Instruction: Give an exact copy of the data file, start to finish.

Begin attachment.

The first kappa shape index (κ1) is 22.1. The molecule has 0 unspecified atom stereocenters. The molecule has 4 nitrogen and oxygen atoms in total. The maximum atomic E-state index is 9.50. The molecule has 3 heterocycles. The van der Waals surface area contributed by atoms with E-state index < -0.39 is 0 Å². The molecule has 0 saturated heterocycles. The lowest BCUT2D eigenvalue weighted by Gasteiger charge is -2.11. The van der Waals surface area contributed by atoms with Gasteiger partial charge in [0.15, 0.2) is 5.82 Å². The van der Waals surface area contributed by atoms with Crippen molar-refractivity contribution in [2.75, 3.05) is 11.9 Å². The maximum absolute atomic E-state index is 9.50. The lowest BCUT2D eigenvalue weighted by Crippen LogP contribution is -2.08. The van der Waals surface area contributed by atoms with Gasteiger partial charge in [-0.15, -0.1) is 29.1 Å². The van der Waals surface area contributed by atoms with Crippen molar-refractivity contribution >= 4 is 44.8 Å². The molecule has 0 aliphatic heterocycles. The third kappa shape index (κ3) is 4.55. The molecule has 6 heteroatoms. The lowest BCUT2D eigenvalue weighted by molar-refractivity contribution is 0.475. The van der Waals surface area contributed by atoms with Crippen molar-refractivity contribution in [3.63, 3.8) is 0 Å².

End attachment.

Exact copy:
The first kappa shape index (κ1) is 22.1. The molecule has 0 unspecified atom stereocenters. The molecule has 4 nitrogen and oxygen atoms in total. The maximum atomic E-state index is 9.50. The molecule has 3 heterocycles. The van der Waals surface area contributed by atoms with E-state index < -0.39 is 0 Å². The molecule has 0 saturated heterocycles. The lowest BCUT2D eigenvalue weighted by Gasteiger charge is -2.11. The van der Waals surface area contributed by atoms with Gasteiger partial charge in [0.15, 0.2) is 5.82 Å². The van der Waals surface area contributed by atoms with Crippen molar-refractivity contribution in [2.75, 3.05) is 11.9 Å². The maximum absolute atomic E-state index is 9.50. The lowest BCUT2D eigenvalue weighted by Crippen LogP contribution is -2.08. The van der Waals surface area contributed by atoms with Gasteiger partial charge in [-0.15, -0.1) is 29.1 Å². The van der Waals surface area contributed by atoms with Crippen molar-refractivity contribution >= 4 is 44.8 Å². The molecule has 0 aliphatic heterocycles. The third kappa shape index (κ3) is 4.55. The molecule has 6 heteroatoms. The lowest BCUT2D eigenvalue weighted by molar-refractivity contribution is 0.475. The van der Waals surface area contributed by atoms with Crippen molar-refractivity contribution in [3.63, 3.8) is 0 Å².